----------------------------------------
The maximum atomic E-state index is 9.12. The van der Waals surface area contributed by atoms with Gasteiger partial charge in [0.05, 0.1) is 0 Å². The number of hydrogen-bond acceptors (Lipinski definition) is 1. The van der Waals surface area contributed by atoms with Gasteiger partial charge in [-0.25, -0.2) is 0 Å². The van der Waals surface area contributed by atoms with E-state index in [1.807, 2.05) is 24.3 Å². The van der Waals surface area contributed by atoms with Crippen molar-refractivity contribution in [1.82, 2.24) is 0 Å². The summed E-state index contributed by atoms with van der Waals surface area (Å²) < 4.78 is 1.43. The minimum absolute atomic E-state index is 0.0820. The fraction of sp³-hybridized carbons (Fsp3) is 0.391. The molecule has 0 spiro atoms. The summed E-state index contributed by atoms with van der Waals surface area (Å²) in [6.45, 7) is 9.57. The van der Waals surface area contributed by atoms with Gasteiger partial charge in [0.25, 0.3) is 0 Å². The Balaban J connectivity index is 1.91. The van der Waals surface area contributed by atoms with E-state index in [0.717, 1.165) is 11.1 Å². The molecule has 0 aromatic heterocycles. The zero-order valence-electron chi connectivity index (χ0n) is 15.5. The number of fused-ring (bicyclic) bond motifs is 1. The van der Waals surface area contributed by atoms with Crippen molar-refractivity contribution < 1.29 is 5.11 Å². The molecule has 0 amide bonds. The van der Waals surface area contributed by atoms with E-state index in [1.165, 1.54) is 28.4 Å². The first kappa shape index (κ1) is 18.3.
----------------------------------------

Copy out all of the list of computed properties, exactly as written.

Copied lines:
The maximum atomic E-state index is 9.12. The van der Waals surface area contributed by atoms with Gasteiger partial charge in [0.05, 0.1) is 0 Å². The number of hydrogen-bond acceptors (Lipinski definition) is 1. The van der Waals surface area contributed by atoms with Gasteiger partial charge in [-0.25, -0.2) is 0 Å². The van der Waals surface area contributed by atoms with E-state index in [1.807, 2.05) is 24.3 Å². The van der Waals surface area contributed by atoms with Crippen molar-refractivity contribution in [1.82, 2.24) is 0 Å². The summed E-state index contributed by atoms with van der Waals surface area (Å²) < 4.78 is 1.43. The minimum absolute atomic E-state index is 0.0820. The fraction of sp³-hybridized carbons (Fsp3) is 0.391. The molecule has 0 spiro atoms. The summed E-state index contributed by atoms with van der Waals surface area (Å²) in [6.45, 7) is 9.57. The van der Waals surface area contributed by atoms with Gasteiger partial charge in [0.25, 0.3) is 0 Å². The Balaban J connectivity index is 1.91. The van der Waals surface area contributed by atoms with E-state index in [0.717, 1.165) is 11.1 Å². The molecule has 0 aromatic heterocycles. The zero-order valence-electron chi connectivity index (χ0n) is 15.5. The number of fused-ring (bicyclic) bond motifs is 1. The van der Waals surface area contributed by atoms with Crippen molar-refractivity contribution < 1.29 is 5.11 Å². The molecule has 0 amide bonds. The van der Waals surface area contributed by atoms with E-state index in [1.165, 1.54) is 28.4 Å². The first kappa shape index (κ1) is 18.3.